As noted in Table 10, New York has a vastly more complex set of zoning rules affecting residential development than any other major American city. Encompassed within this complexity are: 34 discrete zones; overlapping requirements within and among zones concerning bulk (structure shape and height), “quality” (design rules), open-space ratios, and—as the main density constraint—floor area ratio; and added rules that govern parking, accessory structures, and building appurtenances. The myriad “as-of-right” rules are applied according to a city zoning map that is itself complex, idiosyncratic, and—in many neighborhoods—out-of-date, or distorted by politically mediated “NIMBYism.” Beyond the bewildering as-of-right domain are a growing number of special districts, products of well-intentioned efforts to fine-tune the zoning in specific locations to achieve certain social or design objectives. This zoning witches’ brew is exacerbated by the fact that the code dedicates an unnecessarily large proportion of New York’s land to manufacturing.
The impact of the city’s zoning on the volume of residential development is almost impossible to determine with any certainty. What we do know, however, is that as the zoning code has grown more restrictive, the rate of housing construction has fallen. The Planning Commission under the current and previous mayoral administrations has, to its credit, selectively rezoned certain areas to promote development—or, more precisely, to promote particular kinds of development. At the same time, there are proposals before the commission, as we go to press, to make the residential zoning in Staten Island—one of the last frontiers of city open space—more restrictive. If New York wants to promote high-volume residential development in the boroughs outside Manhattan, the single most constructive regulatory change would be a comprehensive—and liberalizing—overhaul of the zoning code.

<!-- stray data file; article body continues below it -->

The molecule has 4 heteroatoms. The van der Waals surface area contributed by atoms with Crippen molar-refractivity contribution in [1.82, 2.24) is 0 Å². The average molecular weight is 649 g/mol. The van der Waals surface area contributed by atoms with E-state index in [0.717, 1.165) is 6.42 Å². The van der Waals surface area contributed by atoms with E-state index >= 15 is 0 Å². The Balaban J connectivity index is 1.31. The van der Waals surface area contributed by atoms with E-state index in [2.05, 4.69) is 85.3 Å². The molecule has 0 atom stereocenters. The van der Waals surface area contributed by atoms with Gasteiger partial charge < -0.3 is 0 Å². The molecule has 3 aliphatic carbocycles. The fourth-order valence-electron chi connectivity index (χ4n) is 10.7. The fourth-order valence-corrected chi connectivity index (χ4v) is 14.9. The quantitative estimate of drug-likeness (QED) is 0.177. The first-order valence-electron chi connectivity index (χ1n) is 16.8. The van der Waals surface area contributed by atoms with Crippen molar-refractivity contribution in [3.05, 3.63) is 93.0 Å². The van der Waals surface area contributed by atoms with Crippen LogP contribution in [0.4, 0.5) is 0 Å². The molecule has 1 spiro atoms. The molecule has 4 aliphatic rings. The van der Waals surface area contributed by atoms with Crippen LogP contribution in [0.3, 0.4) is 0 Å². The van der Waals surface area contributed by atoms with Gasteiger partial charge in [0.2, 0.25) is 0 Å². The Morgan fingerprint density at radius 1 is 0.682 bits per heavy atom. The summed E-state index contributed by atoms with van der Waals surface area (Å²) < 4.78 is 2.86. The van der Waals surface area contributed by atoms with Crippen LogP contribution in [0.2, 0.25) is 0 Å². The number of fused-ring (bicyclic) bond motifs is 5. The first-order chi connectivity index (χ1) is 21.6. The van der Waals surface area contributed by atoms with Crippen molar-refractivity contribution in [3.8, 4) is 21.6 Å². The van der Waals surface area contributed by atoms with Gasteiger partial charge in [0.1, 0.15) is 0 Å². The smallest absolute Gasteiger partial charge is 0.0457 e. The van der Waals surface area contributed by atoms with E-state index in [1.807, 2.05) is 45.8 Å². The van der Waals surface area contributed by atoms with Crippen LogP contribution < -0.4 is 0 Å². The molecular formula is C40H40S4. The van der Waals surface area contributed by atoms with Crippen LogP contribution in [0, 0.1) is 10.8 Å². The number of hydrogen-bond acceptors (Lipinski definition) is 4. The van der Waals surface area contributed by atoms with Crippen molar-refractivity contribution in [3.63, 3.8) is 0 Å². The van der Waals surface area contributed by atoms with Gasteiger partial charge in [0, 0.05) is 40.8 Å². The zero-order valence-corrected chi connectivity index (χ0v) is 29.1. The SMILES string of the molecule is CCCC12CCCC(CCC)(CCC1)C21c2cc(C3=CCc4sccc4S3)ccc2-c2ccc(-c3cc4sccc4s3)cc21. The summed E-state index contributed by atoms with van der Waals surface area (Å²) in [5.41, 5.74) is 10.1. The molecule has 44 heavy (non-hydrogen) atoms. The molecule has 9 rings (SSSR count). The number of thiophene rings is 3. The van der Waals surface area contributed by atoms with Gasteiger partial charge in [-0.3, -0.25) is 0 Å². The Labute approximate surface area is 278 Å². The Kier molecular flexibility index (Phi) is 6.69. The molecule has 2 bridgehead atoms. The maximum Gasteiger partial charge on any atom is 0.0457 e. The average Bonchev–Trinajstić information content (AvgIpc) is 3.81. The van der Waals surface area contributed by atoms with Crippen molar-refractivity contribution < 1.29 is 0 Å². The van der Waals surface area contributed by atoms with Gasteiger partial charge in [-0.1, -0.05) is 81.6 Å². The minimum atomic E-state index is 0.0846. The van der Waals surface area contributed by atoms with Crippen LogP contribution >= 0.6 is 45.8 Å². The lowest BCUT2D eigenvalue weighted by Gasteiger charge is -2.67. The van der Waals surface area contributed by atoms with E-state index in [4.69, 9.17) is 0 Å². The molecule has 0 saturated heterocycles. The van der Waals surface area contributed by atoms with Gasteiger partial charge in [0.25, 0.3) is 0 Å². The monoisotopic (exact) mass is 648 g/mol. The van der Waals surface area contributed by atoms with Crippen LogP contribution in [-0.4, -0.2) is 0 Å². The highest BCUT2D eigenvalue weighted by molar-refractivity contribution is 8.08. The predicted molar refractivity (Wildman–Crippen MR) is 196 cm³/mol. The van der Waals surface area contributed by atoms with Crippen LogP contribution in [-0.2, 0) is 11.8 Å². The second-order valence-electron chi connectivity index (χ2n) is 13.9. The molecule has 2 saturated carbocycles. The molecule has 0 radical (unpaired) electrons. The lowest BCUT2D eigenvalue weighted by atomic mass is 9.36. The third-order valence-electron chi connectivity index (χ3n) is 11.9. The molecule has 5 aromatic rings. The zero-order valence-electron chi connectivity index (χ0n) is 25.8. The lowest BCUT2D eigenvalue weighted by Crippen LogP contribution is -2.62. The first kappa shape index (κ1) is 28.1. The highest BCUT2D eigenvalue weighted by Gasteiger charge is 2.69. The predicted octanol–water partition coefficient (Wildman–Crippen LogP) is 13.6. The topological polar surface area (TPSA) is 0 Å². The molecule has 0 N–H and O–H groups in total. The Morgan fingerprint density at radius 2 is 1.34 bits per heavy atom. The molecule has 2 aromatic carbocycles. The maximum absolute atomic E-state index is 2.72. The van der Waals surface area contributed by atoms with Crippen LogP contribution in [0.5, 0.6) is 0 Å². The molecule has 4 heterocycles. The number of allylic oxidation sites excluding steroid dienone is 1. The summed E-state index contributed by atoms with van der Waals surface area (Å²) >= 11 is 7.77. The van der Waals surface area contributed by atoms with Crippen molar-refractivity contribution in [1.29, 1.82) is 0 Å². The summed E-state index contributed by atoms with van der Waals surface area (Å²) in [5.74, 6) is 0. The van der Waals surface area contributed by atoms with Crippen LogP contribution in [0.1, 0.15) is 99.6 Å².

In any other city, the easiest way to get by overly restrictive zoning provisions would be to grant waivers—variances—selectively and to engage in piecemeal rezoning. In New York, this avenue is seriously compromised by the insidiously linked operations of the city’s Uniform Land Use Review Procedure (ULURP) and City Environmental Quality Review (CEQR). If a residential project in New York requires any waiver of a zoning provision, however minor, it becomes subject to the costly and time-consuming gauntlet of ULURP, where, among other hazards, it can be attacked by hostile anti-development community groups. Under most circumstances, ULURP review cannot even proceed until an environmental impact report is filed (whose accuracy provides another target for development opponents). Indeed, even zoning changes proposed by the Planning Commission itself need to clear these review hurdles—and often perish at their hands. ULURP exists nowhere else in New York State, and the environmental impact reports required under CEQR must meet much more stringent criteria than those required elsewhere in the state (e.g., New York’s suburbs) under the statewide environmental review procedure (SEQRA).
Nevertheless, the large-scale developers of Manhattan luxury projects have been quite successful in navigating the shoals and rapids of these reviews—passing on the attendant costs to their high-end tenants and buyers. It is the army of potential small-scale builders, aiming to attract families from the middle- and lower-income market segments, who are most easily deterred by ULURP costs and delays. Development activity would almost certainly accelerate if the jurisdiction of ULURP were curtailed, and if the city’s environmental review conformed to the state’s rubric.
The Construction Code